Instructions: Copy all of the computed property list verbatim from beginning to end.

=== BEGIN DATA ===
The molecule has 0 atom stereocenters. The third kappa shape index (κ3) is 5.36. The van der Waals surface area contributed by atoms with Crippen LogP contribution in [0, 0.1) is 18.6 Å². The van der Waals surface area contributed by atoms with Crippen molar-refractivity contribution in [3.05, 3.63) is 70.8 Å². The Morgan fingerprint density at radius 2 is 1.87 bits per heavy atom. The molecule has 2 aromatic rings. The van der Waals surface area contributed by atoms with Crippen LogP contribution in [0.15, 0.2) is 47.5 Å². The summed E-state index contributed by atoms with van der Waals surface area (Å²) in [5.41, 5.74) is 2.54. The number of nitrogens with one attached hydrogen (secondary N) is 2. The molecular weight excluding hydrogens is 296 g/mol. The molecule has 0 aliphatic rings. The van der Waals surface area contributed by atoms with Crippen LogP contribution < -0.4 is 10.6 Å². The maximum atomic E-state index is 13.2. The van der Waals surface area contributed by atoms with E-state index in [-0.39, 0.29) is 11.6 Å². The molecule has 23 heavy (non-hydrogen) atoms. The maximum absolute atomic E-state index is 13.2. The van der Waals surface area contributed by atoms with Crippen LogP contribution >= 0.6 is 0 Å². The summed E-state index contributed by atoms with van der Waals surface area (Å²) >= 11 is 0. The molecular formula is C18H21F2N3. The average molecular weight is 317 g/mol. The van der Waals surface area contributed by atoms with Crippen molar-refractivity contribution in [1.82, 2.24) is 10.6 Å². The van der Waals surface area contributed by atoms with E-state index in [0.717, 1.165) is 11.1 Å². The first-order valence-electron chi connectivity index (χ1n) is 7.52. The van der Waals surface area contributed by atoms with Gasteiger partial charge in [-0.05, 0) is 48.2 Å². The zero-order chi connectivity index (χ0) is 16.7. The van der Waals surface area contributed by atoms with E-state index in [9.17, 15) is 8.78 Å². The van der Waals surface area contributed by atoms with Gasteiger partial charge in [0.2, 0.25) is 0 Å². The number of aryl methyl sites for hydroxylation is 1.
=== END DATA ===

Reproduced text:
The molecule has 0 atom stereocenters. The third kappa shape index (κ3) is 5.36. The van der Waals surface area contributed by atoms with Crippen LogP contribution in [0, 0.1) is 18.6 Å². The van der Waals surface area contributed by atoms with Crippen molar-refractivity contribution in [3.05, 3.63) is 70.8 Å². The Morgan fingerprint density at radius 2 is 1.87 bits per heavy atom. The molecule has 2 aromatic rings. The van der Waals surface area contributed by atoms with Crippen LogP contribution in [0.15, 0.2) is 47.5 Å². The summed E-state index contributed by atoms with van der Waals surface area (Å²) in [5.41, 5.74) is 2.54. The number of nitrogens with one attached hydrogen (secondary N) is 2. The molecular weight excluding hydrogens is 296 g/mol. The molecule has 0 aliphatic rings. The van der Waals surface area contributed by atoms with Crippen LogP contribution < -0.4 is 10.6 Å². The maximum atomic E-state index is 13.2. The van der Waals surface area contributed by atoms with E-state index in [-0.39, 0.29) is 11.6 Å². The molecule has 23 heavy (non-hydrogen) atoms. The maximum absolute atomic E-state index is 13.2. The van der Waals surface area contributed by atoms with Crippen LogP contribution >= 0.6 is 0 Å². The summed E-state index contributed by atoms with van der Waals surface area (Å²) >= 11 is 0. The molecular formula is C18H21F2N3. The average molecular weight is 317 g/mol. The van der Waals surface area contributed by atoms with Crippen molar-refractivity contribution in [1.82, 2.24) is 10.6 Å². The van der Waals surface area contributed by atoms with E-state index in [0.717, 1.165) is 11.1 Å². The first-order valence-electron chi connectivity index (χ1n) is 7.52. The van der Waals surface area contributed by atoms with Gasteiger partial charge in [-0.05, 0) is 48.2 Å². The zero-order chi connectivity index (χ0) is 16.7. The van der Waals surface area contributed by atoms with E-state index in [9.17, 15) is 8.78 Å². The van der Waals surface area contributed by atoms with Gasteiger partial charge in [0.2, 0.25) is 0 Å². The number of aryl methyl sites for hydroxylation is 1.